Summary judgment is a “blunt instrument” and should not be employed to determine issues which suggest that questions be answered before the rights of the parties can be fairly passed upon. It should be employed only where it is perfectly clear that no issue of fact is involved, and that it is not desirable nor necessary to inquire into facts which might clarify the application of the law.
Donnay v. Boulware, 275 Minn. 37, 45, 144 N.W.2d 711, 716 (1966) (citation omitted).
Appellants argue that they submitted sufficient evidence of mutual mistake to defeat summary judgment. A contract may be reformed when (1) parties enter a written contract; (2) the writing fails to express the parties’ true intention; and (3) the failure is due to the parties’ mutual mistake. Leamington Co. v. Nonprofits’ Ins. Assoc., 615 N.W.2d 349, 354 (Minn. 2000). Respondent contends that “the [assignment] itself is the only evidence of the parties’ true agreement.”
When viewing the evidence in the light most favorable to appellants, it is far from clear that only appellants were mistaken as to whether the assignment should contain a 36-month-extension provision. The record contains several pieces of evidence that, when taken together, raise genuine issues of material fact as to whether respondent actually intended to extend the leases by 36 months. First, appellants’ letter to respondent requested only a lease assignment and not a lease extension. Second, respondent did not know who drafted the assignment. In fact, the assignment was apparently a computer-generated form document that respondent had used in other transactions and that often contained extension clauses. Respondent even admitted that the 36-month-extension provision in this assignment “could have been born out of another relationship.” Third, respondent admitted that the transfer-of-title provision was included by mistake. Finally, no evidence in the record suggests that the parties discussed or negotiated a lease extension in addition to the lease assignment. In sum, respondent did not know the where or why of the disputed clause. Viewing the evidence most favorable to appellants, it would not be unreasonable for a trier of fact to find that the lease extension was a mistake on respondent’s part.
Respondent claims that appellants assumed the risk of their mistake by not reading the assignment carefully before signing it. See Gartner v. Eikill, 319 N.W.2d 397, 398 (Minn. 1982) (“In the absence of fraud or misrepresentation, a person who signs a contract may not avoid it on the ground that he did not read it or thought the terms to be different.”); see also Beasley v. Medin, 479 N.W.2d 95, 98 (Minn. App. 1992) (stating that a signing party must reasonably investigate its assumptions regarding the facts before entering into a contract). But regardless of how carelessly appellants read the assignment before signing it, if neither party intended to extend the leases by 36 months, that provision of the assignment is voidable based on mutual mistake. See Restatement (Second) of Contracts § 155 cmt. a (1981) (“Reformation is not precluded by the mere fact that the party who seeks it failed to exercise reasonable care in reading the writing * * * .”).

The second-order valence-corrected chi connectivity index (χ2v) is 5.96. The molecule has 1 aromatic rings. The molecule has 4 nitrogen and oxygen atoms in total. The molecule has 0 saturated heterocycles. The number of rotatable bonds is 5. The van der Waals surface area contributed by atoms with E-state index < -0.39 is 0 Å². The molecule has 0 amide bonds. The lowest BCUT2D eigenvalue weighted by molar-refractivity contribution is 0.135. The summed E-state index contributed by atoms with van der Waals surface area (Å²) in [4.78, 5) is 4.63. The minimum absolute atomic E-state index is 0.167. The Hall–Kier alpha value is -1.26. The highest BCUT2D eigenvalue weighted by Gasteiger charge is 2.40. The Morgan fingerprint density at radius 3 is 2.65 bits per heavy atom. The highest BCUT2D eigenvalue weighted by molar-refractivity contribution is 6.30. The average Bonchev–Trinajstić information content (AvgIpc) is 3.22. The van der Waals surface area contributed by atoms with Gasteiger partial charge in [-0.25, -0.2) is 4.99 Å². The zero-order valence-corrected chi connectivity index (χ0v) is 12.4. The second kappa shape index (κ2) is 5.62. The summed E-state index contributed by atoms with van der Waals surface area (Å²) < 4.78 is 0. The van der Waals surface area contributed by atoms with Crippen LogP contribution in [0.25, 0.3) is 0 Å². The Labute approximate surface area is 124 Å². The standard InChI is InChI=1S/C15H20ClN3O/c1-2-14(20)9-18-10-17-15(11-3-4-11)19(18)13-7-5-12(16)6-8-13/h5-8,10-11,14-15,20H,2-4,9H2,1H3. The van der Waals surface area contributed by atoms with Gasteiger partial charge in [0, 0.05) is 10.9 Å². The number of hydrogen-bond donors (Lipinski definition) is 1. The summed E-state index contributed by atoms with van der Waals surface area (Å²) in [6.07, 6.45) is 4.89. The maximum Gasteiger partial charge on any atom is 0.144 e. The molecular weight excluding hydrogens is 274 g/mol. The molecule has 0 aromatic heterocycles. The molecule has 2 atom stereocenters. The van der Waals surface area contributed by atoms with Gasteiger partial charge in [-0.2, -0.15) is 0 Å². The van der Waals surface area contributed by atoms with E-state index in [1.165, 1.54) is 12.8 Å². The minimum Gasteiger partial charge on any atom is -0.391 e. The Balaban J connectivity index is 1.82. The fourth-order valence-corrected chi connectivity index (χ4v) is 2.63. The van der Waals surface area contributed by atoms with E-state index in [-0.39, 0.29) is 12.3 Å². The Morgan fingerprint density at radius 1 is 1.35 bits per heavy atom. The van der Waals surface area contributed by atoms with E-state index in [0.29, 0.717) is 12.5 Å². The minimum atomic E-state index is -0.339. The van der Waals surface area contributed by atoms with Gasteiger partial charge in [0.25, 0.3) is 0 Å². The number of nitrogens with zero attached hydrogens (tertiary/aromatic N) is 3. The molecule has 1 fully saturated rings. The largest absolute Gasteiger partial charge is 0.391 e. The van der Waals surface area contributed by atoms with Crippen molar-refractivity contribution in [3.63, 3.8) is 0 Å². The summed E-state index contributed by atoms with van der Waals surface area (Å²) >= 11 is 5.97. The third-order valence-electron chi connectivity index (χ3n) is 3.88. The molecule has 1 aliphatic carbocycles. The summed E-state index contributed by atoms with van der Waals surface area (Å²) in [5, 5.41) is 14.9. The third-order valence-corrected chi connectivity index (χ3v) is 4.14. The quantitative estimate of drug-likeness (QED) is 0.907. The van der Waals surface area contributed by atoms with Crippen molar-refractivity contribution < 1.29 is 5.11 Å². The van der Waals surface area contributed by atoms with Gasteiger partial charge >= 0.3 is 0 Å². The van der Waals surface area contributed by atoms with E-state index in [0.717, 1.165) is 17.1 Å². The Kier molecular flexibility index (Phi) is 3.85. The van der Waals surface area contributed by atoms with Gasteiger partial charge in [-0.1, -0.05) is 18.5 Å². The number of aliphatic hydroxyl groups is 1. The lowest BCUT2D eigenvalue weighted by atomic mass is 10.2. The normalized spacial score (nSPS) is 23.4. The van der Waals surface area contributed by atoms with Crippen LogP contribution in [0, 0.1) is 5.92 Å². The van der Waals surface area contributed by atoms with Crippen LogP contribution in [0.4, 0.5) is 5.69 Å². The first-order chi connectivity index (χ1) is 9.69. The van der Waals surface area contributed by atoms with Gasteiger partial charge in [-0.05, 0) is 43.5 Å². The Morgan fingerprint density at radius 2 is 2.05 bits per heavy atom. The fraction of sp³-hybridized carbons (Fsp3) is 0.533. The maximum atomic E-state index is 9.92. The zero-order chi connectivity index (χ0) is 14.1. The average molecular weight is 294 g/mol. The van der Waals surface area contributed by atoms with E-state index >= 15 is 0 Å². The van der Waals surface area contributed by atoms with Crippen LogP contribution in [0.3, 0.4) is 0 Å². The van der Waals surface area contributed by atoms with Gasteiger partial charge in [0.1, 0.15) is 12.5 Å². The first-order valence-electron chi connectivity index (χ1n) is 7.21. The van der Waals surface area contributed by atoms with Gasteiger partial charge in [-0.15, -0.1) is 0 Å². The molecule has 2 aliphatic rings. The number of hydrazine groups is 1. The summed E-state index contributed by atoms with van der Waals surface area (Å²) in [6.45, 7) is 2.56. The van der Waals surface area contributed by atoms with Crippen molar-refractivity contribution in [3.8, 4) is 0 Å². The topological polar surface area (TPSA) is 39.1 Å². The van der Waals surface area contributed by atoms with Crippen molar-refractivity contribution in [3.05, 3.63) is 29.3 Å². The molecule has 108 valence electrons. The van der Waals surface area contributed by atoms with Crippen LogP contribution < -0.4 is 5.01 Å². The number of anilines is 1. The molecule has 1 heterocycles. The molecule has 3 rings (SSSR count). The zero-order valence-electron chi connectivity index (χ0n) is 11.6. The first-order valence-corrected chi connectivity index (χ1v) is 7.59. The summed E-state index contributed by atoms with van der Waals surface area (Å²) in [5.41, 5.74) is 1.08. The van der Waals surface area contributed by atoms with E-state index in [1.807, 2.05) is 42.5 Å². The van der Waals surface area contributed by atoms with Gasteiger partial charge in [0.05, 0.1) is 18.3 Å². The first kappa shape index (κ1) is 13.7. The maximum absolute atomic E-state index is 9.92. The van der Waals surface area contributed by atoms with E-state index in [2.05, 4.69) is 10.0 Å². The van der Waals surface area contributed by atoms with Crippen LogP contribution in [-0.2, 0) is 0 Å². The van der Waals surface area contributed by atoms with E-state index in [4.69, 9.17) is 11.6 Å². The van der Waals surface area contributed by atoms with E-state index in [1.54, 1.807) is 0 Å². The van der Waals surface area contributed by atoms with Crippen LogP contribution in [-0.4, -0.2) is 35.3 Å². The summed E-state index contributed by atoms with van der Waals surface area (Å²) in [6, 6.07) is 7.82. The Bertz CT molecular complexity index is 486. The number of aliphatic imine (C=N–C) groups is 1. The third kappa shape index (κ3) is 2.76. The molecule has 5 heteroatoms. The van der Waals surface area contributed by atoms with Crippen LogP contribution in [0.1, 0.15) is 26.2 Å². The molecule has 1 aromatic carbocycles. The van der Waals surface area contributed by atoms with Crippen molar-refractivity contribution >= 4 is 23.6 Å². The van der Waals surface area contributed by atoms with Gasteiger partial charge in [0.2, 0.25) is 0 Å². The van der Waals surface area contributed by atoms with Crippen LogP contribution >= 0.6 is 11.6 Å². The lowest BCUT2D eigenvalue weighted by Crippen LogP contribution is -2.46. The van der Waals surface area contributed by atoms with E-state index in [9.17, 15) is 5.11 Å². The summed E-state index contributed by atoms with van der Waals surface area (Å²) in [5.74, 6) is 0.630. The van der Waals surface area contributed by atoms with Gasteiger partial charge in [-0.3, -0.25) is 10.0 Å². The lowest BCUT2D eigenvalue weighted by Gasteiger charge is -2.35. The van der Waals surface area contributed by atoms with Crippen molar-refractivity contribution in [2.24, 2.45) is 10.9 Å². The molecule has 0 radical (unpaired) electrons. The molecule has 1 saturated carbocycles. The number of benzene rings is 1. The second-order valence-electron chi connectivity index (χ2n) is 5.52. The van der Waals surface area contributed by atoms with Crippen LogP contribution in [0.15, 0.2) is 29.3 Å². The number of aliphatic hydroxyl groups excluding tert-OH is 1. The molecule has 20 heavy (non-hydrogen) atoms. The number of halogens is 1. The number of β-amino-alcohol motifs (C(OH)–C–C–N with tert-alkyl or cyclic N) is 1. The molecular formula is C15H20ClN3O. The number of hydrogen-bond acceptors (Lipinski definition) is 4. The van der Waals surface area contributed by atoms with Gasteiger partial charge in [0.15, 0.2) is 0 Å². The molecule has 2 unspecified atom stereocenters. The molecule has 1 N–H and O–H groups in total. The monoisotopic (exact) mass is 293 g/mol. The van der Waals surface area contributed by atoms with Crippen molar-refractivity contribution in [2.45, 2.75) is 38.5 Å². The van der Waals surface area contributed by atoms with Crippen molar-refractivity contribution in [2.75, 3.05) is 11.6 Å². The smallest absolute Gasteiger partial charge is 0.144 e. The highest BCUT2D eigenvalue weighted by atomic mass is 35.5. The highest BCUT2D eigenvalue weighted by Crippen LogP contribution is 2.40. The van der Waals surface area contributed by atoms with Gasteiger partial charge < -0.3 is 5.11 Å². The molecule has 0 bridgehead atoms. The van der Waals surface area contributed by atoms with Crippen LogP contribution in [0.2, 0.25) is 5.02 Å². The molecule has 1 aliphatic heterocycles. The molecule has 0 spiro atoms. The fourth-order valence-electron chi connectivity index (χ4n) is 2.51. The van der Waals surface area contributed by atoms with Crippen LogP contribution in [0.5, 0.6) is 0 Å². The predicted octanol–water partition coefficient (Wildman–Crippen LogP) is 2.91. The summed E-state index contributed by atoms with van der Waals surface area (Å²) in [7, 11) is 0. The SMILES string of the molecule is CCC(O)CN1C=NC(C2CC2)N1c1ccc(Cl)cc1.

Respondent also argues that the title provision, the only undisputed mutual mistake in the contract, is immaterial to the three-year-extension provision because FFP Partners had no title to assign to FFP Operating Partners. But respondent’s concession of a mistake with respect to that provision, when considered with the other evidence, suggests that respondent was using a form document from another transaction and could have similarly included the 36-month-extension provision in this assignment by mistake. Moreover, the 36-month extension is clearly a material provision. Appellants may not have signed the assignment if they had known it would extend the leases by three years because the equipment’s rental value had depreciated to less than $11,195 per month. Respondent even acknowledged that some of the leased equipment dated back to 1993, which, in the case of computer equipment, often renders it nearly obsolete.
Appellants contend that respondent never put forward any evidence proving that it intended to include the 36-month-extension provision. We agree. Once a defendant has established prima facie evidence of an affirmative defense, the burden shifts to the plaintiff to rebut that evidence. Thiele v. Stich, 425 N.W.2d 580, 583 (Minn. 1988). To defeat respondent’s summary-judgment motion, appellants bore the burden of proving only a prima facie case for mutual mistake. Once they did, respondent had to produce some evidence showing that the 36-month-extension provision was intentional. Because respondent introduced no documents, affidavits, deposition testimony, or any other evidence suggesting that it intended to extend the leases by 36 months, the district court erred by granting summary judgment for respondent.
Reversed and remanded.
[*] Retired judge of the Minnesota Court of Appeals, serving by appointment pursuant to Minn. Const. Art. VI, § 10.